Flu-related deaths spike in Arkansas; cases rising in northern Arkansas too
HARRISON, Ark. (KY3) - In Arkansas, flu death rates have risen above the previous season’s level as transmission rates remain ‘very high.’
In the Arkansas Department of Health’s weekly flu report released Wednesday, the activity level was rated 12 out of 13 by the Centers for Disease Control and Prevention (CDC). The ADH reports 45 flu-related deaths, including one pediatric death, up from 30 deaths in last week’s report. Of the flu deaths, health officials say 73% were unvaccinated.
Hospitals here in the Ozarks say the effects have been seen.
“Really, the first couple weeks in November, we had just a few cases, but by the middle of November, it really began hitting us hard,” said Stephanie Free with Baxter Health. “We have had several cases, several admissions to the hospital.”
Free says Baxter Health has reported 230 cases this season, resulting in over 60 admissions and one flu-related death.
Health leaders say holiday gatherings may affect the early season spikes.
“Certainly, if you’re symptomatic heading into that and you’re going to be around someone who is a higher risk,” said Brent Rosson with North Arkansas Regional Medical Center. “That risk increases with age and with more medical problems.”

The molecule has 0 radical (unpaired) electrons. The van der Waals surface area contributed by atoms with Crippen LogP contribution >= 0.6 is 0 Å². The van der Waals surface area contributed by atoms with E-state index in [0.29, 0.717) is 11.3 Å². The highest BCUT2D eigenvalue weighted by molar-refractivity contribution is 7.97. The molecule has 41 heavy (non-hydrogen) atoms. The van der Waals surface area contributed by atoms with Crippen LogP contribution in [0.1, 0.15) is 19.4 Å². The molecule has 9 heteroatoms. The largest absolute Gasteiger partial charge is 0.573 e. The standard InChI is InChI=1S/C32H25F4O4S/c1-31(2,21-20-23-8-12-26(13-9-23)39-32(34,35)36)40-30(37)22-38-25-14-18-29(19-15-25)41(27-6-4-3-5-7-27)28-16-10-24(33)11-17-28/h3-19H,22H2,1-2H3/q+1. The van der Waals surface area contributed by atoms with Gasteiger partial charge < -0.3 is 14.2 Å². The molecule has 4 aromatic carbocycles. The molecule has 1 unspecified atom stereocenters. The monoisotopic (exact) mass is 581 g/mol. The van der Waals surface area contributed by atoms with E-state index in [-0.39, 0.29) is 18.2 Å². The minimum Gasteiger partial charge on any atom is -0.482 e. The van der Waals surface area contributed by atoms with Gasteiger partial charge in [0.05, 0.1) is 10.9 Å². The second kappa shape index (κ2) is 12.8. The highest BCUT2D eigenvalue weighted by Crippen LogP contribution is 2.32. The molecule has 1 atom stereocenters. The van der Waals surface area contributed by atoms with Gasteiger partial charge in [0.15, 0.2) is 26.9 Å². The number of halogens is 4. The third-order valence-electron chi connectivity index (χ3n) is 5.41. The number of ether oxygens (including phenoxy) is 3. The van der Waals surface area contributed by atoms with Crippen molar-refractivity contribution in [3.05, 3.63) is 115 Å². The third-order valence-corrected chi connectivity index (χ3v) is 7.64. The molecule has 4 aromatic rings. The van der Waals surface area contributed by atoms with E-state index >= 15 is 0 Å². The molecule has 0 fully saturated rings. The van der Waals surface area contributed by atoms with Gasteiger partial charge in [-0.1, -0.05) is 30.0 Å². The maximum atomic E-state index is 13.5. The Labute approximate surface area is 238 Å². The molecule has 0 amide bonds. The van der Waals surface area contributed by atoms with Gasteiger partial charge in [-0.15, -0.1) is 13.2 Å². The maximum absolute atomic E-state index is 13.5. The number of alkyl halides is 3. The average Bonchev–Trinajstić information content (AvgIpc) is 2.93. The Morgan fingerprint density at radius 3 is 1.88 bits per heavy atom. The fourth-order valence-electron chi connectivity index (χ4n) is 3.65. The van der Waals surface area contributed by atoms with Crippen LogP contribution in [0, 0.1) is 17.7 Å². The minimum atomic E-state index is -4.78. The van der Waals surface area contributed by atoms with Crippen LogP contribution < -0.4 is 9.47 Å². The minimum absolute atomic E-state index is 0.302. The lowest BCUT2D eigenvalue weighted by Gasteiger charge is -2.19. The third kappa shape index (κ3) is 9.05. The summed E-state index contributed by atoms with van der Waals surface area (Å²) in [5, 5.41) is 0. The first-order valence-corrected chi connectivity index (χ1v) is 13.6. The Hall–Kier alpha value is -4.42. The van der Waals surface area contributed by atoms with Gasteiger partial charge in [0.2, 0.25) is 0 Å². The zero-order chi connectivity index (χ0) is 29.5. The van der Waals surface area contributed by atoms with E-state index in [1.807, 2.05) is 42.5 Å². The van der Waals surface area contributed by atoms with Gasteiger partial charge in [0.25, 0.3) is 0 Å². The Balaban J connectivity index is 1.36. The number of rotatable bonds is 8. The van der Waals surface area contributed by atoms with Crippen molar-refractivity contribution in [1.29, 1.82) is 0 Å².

The rise in flu cases has been seen across institutions. In the latest report, 16 nursing homes and other institutions in the state reported outbreaks.
The Cleveland County School District announced it would go online for the remainder of the week due to a flu outbreak. Superintendent Craig Dupuy said it is the first time he’s shut the school’s door because of an influenza outbreak. About 29% of students in the elementary school were out sick Wednesday. The percentage of teachers out was even higher.
Twenty-two teachers, 54 high school students, and 86 elementary students reported sick Wednesday in Cleveland County Schools. The district has about 700 students, with about 300 being elementary students.
“Being mindful of your personal space, washing your hands, wearing a mask when you’re sick are all helpful,” said Rosson. “Those kind of things really did mitigate flu almost to the point of it being no existent in 2020.”
With spikes this early in the flu season, health professionals say you should be cautious leading up to holiday gatherings.
“I think just some common sense things would help a lot, especially as we go into the holidays,” said Rosson. “We did see that from Thanksgiving, where we saw a lot of cases resulting from that get-together.”
CLICK HERE to see the full report from the Arkansas Department of Health.
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